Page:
Eberhard: I agree. And as I said, I think that is how we dealt as a nation with the Third Reich. I'm not sure whether I would, I should say I'm proud about it. It's just somewhat unique, I would say. I hope that it stays this way.

Len: I wanted to ask you about tweeting about political issues. This is a decision I think everyone who's a professional and who has a Twitter account and likes to go on Twitter has to make. Am I going to mix politics with my professional tweets? You've decided to do that, and I wanted to ask you about that. Do you get any negative reactions for doing that?

Eberhard: Surprisingly not. And I'm not sure - I mean, that is probably because there is a certain echo chamber that you live in. Those people provide you with positive feedback. Which, in a way, is great. I mean the reason why I do this is because - I try to select the statements that I make, so it is not about a specific party. It is not about the politics of a specific party. It is about those people that I believe are actually damaging democracy itself and our freedom, basically. The rest is basically fine. If you're conservative or if you're left wing, that's all fine by me, as long as you believe in democracy and basic freedom and these kinds of things.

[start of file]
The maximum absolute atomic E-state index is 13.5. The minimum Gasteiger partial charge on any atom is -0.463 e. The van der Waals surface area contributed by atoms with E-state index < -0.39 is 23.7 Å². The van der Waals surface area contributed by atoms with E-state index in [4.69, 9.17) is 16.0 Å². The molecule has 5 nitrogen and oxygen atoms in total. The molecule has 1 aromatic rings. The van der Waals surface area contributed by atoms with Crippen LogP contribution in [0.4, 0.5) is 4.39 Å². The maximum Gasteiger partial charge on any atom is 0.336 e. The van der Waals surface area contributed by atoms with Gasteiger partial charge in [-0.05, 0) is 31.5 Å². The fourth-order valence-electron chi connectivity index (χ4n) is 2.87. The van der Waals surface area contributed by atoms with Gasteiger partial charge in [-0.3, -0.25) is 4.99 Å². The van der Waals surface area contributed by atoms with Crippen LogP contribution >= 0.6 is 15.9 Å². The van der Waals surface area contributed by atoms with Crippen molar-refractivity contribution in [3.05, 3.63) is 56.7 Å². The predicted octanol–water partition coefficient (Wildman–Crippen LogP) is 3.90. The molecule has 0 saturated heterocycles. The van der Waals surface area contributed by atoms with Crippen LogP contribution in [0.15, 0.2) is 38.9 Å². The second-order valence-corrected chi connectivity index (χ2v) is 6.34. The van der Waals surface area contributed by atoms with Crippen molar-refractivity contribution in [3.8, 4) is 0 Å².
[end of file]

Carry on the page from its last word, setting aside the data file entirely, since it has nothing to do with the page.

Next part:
The reason why I do it is because I think you must not be quiet about what's going on. And that is the reason. I do believe that it is somewhat weird to mix professional stuff with these kinds of things. But the alternative would be to be quiet about what really bothers me, and I don't want to do that. That's why I've chosen to be not quiet about it. That's basically the reasoning behind that.